9. An electronic game as set forth in claim 8 further including sound producing means controlled by said control means for producing a sound of gradually decreasing frequency corresponding to the decrease in rate of selective operation of said first plurality of elements.
10. An electronic game as set forth in claim 4, said control means further including means responsive to a predetermined algorithm to controllably decrease the rate of selective operation of said first plurality of elements.
11. An electronic game as set forth in claim 4, said control means further including means responsive to a predetermined algorithm to controllably decrease the rate of selective operation of said second plurality of elements.
12. An electronic game as set forth in claim 2 wherein the rate of selective operation of said first plurality of light emitting members and the rate of selective operation from the sector to sector of said second plurality of light emitting devices is controllably and randomly variable.
13. An electronic game as set forth in claim 12 wherein said elements of said second plurality of devices are controllable by said control means to provide three different light emitting states.
14. An electronic game as set forth in claim 13, said control means further including means responsive to a predetermined algorithm to controllably decrease the rate of selective operation of said first plurality of elements.
15. An electronic game as set forth in claim 13, said control means further including means responsive to a predetermined algorithm to controllably decrease the rate of selective operation of said second plurality of elements.
16. An electronic game as set forth in claim 12, said control means further including means responsive to a predetermined algorithm to controllably decrease the rate of selective operation of said first plurality of elements.
17. An electronic game as set forth in claim 16, said control means further including means responsive to a predetermined algorithm to controllably decrease the rate of selective operation of said second plurality of elements.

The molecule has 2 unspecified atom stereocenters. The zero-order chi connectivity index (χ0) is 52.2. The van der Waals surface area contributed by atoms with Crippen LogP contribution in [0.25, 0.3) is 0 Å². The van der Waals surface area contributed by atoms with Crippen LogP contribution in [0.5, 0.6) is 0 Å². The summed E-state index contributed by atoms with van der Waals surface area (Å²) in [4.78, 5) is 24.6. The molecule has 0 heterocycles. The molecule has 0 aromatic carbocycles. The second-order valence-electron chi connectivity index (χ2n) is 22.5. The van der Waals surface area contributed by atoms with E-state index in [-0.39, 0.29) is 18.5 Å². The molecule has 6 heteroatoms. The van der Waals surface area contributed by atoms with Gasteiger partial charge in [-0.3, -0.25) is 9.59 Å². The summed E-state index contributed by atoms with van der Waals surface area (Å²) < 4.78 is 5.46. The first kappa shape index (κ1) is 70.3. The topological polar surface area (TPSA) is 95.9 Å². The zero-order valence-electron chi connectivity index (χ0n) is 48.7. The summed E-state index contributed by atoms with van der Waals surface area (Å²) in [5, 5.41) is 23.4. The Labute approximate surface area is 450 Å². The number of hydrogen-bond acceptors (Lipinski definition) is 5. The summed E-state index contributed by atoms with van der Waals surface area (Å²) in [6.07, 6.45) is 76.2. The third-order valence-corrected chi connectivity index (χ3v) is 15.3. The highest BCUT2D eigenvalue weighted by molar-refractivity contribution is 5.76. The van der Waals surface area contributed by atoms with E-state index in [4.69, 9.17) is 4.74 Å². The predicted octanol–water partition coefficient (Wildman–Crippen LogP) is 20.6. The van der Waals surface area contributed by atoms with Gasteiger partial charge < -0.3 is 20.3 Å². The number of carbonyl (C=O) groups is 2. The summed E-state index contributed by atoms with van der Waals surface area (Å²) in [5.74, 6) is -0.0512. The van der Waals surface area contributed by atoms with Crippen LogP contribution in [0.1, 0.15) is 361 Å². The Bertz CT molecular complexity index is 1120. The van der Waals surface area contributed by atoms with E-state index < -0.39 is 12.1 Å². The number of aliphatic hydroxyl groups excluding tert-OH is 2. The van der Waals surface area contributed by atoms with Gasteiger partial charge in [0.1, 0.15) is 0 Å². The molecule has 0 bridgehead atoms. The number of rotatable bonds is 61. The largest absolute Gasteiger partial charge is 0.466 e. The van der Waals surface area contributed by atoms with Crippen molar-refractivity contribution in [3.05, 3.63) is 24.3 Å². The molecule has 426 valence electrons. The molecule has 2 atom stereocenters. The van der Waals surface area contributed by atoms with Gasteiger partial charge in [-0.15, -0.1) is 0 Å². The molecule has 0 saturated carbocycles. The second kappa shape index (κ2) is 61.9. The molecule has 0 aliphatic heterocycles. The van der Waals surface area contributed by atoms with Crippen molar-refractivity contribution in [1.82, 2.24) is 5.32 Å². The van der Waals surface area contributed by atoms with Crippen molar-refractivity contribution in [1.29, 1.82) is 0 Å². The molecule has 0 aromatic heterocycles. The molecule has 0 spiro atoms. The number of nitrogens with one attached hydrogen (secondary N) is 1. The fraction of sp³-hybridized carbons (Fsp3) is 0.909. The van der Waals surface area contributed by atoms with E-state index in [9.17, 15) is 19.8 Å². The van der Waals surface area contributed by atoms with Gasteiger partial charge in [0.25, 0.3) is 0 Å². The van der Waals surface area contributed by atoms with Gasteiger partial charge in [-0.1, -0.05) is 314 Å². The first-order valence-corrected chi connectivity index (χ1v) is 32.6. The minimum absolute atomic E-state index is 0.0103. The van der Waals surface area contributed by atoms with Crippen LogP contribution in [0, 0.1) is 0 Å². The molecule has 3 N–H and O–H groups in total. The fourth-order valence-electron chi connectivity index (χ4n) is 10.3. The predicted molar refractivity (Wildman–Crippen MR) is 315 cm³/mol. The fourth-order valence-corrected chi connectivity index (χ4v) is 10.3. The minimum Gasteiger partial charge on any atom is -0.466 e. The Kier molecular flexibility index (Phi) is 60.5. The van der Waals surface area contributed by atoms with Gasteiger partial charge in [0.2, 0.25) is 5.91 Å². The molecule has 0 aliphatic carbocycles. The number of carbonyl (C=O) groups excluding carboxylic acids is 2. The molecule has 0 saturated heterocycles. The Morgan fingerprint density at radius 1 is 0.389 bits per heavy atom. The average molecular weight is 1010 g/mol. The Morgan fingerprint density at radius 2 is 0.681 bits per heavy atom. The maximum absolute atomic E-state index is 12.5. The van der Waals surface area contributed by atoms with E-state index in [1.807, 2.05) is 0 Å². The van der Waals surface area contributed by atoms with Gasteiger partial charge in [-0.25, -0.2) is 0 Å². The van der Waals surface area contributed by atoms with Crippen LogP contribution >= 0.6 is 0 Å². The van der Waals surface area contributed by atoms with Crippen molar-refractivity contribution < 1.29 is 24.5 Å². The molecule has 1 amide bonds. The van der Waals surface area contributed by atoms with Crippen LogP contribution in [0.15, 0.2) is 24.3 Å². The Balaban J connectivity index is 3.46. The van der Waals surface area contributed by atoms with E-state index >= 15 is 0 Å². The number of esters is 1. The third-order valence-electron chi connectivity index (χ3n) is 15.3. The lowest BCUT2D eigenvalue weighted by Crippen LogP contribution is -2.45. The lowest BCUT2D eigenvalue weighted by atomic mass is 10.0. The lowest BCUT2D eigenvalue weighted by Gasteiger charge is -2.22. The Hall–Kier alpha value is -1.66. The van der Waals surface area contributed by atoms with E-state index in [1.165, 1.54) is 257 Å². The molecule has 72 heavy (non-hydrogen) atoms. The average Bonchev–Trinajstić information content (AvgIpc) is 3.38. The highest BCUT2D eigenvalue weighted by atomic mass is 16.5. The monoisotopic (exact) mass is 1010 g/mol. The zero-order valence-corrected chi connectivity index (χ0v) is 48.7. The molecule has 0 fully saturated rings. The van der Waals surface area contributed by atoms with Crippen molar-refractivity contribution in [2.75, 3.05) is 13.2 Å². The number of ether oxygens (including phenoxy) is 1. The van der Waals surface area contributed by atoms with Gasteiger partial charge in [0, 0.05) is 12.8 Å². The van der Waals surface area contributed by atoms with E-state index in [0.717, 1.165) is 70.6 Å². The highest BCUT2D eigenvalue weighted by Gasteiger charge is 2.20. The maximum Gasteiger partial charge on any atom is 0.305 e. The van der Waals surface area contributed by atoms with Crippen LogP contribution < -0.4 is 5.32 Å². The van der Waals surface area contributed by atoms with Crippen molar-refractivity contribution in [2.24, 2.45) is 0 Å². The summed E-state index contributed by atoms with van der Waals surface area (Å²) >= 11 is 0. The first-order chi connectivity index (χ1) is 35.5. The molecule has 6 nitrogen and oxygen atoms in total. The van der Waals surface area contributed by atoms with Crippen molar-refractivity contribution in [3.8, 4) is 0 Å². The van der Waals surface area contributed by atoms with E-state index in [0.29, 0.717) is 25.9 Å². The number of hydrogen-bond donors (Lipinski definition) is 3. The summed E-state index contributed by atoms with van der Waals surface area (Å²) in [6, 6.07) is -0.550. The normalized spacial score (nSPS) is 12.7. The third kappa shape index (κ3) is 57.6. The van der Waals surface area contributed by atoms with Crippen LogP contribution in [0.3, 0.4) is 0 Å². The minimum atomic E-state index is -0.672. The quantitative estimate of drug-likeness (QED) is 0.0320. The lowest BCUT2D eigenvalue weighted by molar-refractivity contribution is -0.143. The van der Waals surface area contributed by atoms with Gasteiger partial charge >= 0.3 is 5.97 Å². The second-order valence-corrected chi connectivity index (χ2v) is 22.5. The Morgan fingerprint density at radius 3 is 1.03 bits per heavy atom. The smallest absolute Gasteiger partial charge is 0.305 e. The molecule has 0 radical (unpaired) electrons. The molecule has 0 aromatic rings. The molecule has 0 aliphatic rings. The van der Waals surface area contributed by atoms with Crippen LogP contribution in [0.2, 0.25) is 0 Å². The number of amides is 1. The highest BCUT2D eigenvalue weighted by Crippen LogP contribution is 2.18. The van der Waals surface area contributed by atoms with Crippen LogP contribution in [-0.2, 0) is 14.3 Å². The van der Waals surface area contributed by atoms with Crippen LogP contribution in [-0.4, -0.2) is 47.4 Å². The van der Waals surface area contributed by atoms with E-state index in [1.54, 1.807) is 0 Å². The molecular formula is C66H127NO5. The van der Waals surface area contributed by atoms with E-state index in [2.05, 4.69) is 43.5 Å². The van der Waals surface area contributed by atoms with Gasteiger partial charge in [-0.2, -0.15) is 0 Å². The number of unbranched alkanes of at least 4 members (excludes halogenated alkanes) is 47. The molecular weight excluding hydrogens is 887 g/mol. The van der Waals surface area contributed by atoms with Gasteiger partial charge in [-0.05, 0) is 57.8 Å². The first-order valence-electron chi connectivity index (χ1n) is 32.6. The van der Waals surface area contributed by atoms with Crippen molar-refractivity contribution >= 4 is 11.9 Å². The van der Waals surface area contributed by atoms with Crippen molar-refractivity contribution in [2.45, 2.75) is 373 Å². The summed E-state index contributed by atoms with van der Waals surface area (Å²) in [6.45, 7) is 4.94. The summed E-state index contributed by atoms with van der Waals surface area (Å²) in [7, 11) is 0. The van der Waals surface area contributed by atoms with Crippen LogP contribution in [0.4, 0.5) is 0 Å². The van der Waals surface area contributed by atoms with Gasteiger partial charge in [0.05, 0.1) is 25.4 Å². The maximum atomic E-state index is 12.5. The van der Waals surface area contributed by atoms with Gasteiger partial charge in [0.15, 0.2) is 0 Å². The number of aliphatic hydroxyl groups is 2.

18. An electronic game as set forth in claim 17 further including sound producing means controlled by said control means for producing a sound of gradually decreasing frequency corresponding to the decrease in rate of selective operation of said first plurality of elements.
19. An electronic game as set forth in claim 16 further including sound producing means controlled by said control means for producing a sound of gradually decreasing frequency corresponding to the decrease in rate of selective operation of said first plurality of elements.
Description
BACKGROUND OF THE INVENTION

1. Field of the Invention

This invention relates to electronic games and, more specifically, to an electronic roulette-type game having substantially no moving parts and providing all of the aspects of the well known roulette-type game of chance.

2. Description of the Prior Art

Games of chance have been well known in the prior art and have found huge success, especially in certain areas where gambling has been rendered legal. Such games of chance have also been provided for home enjoyment. Games of chance of the prior art have been both of the mechanical variety and, in recent years, electronic in nature as well. One of the prior art games of chance which has found great acceptance by the public has been a roulette-type of game. Such games according to the prior art have always been mechanical and required that a wheel be spun in a first direction and a ball rolled along a race in another direction with the ball finally dropping down from the race into a slot when the angular velocity of the ball relative to the wheel dropped to a point wherein the outward forces on the ball were insufficient to retain the ball in the race. These prior art machines or games required machine operators and were subject to the problems inherent in the use of human operators.

SUMMARY OF THE INVENTION